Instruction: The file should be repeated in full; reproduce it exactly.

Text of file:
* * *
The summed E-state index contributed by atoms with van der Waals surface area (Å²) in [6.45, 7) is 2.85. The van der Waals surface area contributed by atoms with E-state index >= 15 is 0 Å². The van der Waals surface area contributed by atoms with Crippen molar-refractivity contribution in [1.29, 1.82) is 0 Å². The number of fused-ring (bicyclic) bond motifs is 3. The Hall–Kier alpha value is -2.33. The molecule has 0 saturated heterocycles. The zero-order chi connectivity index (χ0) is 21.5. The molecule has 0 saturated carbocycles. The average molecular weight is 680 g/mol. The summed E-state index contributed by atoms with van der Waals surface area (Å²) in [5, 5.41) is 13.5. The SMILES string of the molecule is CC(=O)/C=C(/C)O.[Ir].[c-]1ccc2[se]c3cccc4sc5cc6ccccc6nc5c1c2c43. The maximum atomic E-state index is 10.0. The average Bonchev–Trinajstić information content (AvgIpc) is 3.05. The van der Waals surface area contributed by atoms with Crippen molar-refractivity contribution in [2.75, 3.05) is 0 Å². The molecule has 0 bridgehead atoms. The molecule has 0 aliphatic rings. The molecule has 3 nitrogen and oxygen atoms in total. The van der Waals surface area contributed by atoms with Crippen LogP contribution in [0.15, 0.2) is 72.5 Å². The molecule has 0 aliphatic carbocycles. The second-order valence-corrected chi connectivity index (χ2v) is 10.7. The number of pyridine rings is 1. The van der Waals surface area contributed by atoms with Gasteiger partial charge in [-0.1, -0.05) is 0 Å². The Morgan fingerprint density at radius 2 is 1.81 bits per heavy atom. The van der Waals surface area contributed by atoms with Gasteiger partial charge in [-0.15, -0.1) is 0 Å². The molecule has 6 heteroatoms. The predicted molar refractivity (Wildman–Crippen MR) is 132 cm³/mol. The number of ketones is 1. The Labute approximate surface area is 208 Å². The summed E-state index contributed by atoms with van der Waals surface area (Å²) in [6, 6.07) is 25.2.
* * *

The summed E-state index contributed by atoms with van der Waals surface area (Å²) in [6.45, 7) is 2.85. The van der Waals surface area contributed by atoms with E-state index >= 15 is 0 Å². The van der Waals surface area contributed by atoms with Crippen molar-refractivity contribution in [1.29, 1.82) is 0 Å². The number of fused-ring (bicyclic) bond motifs is 3. The Hall–Kier alpha value is -2.33. The molecule has 0 saturated heterocycles. The zero-order chi connectivity index (χ0) is 21.5. The molecule has 0 saturated carbocycles. The average molecular weight is 680 g/mol. The summed E-state index contributed by atoms with van der Waals surface area (Å²) in [5, 5.41) is 13.5. The SMILES string of the molecule is CC(=O)/C=C(/C)O.[Ir].[c-]1ccc2[se]c3cccc4sc5cc6ccccc6nc5c1c2c43. The maximum atomic E-state index is 10.0. The average Bonchev–Trinajstić information content (AvgIpc) is 3.05. The van der Waals surface area contributed by atoms with Crippen molar-refractivity contribution in [2.75, 3.05) is 0 Å². The molecule has 0 bridgehead atoms. The molecule has 0 aliphatic rings. The molecule has 3 nitrogen and oxygen atoms in total. The van der Waals surface area contributed by atoms with Crippen LogP contribution in [0.15, 0.2) is 72.5 Å². The molecule has 0 aliphatic carbocycles. The second-order valence-corrected chi connectivity index (χ2v) is 10.7. The number of pyridine rings is 1. The van der Waals surface area contributed by atoms with Gasteiger partial charge in [-0.1, -0.05) is 0 Å². The Morgan fingerprint density at radius 2 is 1.81 bits per heavy atom. The van der Waals surface area contributed by atoms with Gasteiger partial charge in [-0.15, -0.1) is 0 Å². The molecule has 6 heteroatoms. The predicted molar refractivity (Wildman–Crippen MR) is 132 cm³/mol. The number of ketones is 1. The Labute approximate surface area is 208 Å². The summed E-state index contributed by atoms with van der Waals surface area (Å²) in [6, 6.07) is 25.2.